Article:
Wine Country looked great in the trailer Netflix initially released. The cast, which included Amy Poehler (who pulled double duty and directed as well) and Maya Rudolph, is fantastic and the film looked like a feel-good comedy about friendship and turning 50. Well, looks can be deceiving and often, even a phenomenal group of actresses starring in the same movie isn’t a guarantee it’ll be good. Wine Country is a movie you root for, secretly hoping it’ll be exactly what it says it will be, but it’s definitely missing an emotional core.
Having met while working at Antonio’s Pizza as teenagers, a group of friends–Abby (Amy Poehler), Naomi (Maya Rudolph), Catherine (Ana Gasteyer), Val (Paula Pell), and Jenny (Emily Spivey)–decide to head to beautiful Napa Valley in celebration of Rebecca’s (Rachel Dratch) 50th birthday. Obviously, there’s a lot of wine involved (this is not an exaggeration, they’re drinking and carrying wine glasses in every single scene), but honestly not much else happens even though the characters have a lot of backstory to pull from. Abby has made them a weekend-long itinerary because it’s the only thing she can control, Naomi is too scared to listen to a voicemail from her doctor, Catherine is afraid of being left out but spends the trip responding to phone calls and work emails, and Rebecca hasn’t acknowledged that she’s in a terrible marriage. That’s a lot of great material, but something’s off.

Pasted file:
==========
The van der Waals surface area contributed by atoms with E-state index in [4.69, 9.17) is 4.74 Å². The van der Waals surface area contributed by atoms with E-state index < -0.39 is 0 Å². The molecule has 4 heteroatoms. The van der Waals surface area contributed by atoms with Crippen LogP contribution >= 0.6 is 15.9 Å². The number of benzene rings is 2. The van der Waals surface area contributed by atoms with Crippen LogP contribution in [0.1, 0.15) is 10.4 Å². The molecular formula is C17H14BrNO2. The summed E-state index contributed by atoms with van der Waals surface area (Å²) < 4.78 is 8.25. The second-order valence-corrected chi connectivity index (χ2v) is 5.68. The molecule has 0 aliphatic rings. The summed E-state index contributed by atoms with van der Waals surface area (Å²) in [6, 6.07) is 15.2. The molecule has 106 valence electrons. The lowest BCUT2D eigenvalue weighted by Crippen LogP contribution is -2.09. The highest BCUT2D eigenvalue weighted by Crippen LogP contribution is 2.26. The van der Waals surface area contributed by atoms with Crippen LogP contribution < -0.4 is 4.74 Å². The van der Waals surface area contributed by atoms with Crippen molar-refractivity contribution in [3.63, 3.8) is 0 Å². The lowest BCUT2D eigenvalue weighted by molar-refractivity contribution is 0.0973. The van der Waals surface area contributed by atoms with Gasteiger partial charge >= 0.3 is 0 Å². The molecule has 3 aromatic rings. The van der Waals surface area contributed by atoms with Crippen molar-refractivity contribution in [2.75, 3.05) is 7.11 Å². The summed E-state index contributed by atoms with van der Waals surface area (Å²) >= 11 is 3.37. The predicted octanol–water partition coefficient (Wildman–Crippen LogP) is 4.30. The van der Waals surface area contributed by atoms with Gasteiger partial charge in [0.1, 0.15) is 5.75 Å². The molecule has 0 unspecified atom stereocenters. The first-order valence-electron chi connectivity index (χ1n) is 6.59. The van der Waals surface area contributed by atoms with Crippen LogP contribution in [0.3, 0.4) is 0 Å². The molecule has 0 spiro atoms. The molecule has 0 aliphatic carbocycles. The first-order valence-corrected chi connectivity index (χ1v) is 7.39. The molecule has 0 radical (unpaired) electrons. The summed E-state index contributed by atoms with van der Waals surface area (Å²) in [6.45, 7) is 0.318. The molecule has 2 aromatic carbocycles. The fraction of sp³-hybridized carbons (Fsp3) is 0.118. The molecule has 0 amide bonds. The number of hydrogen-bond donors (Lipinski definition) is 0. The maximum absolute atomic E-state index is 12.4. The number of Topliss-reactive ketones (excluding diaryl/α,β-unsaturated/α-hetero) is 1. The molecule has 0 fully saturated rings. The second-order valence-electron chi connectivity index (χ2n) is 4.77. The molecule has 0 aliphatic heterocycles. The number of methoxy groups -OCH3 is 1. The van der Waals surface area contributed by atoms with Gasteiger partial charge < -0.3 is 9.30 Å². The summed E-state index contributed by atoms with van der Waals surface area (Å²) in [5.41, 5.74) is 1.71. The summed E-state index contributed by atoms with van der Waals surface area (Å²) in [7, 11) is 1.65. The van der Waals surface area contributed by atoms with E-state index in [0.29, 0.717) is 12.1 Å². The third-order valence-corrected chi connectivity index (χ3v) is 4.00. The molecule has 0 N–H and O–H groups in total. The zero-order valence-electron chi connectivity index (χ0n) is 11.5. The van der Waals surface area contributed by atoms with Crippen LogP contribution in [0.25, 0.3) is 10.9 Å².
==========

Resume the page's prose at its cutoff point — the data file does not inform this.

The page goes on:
Essentially, the film lacks central conflict. Each of the women are going through their own personal issues, but one of the most underwhelming aspects of Wine Country is the lack of external tension and sincerity. Almost two hours are spent highlighting what, on a deeper level, might be real issues within the group, but writers Liz Cackowski and Emily Spivey decide to play them off as minor skirmishes instead. These women haven’t seen each other in years and they’re going through a lot, yet they aren’t allowed the space to bond and connect in any satisfying way. Instead of actively growing closer, they choose to withhold information from each other and when everything finally implodes, the following resolution is unearned. Wine Country isn’t willing to genuinely explore these women’s relationships and it creates an emotional disconnect as well as a lackluster buildup.
Simply put, the movie doesn’t have much heart and glosses over all of the characters’ development. Conflict is foreshadowed by way of a tarot card reader (meant mostly for laughs), but it only leads to a lot of contrived drama. There’s a random scene when the ladies head to an art show hosted by Jade (Maya Erskine), a young waitress and rising artist. Val is interested in her romantically, but the visit turns into an awkward generational throwdown. Most likely meant to highlight how out of sorts the women feel about growing older and where they’re at in their lives, the scene only serves as an unnecessary addition to an already aimless film.
The cast, of course, is fantastic, but they’re better than what the material provides them. Still, they work with it, even when the film is hard to get through. I’m not sure what better way to say it, but the film just doesn’t have enough of anything to stand on its own. It’s a lot separate pieces that never come together, giving us an ending that is devoid of the sincerity it should have had. Wine Country had a lot of potential to be a wonderful film about friendship and facing hardships together (please watch Girls Trip for reference), but it’s largely uninteresting and ultimately disappointing for a film boasting so much talent.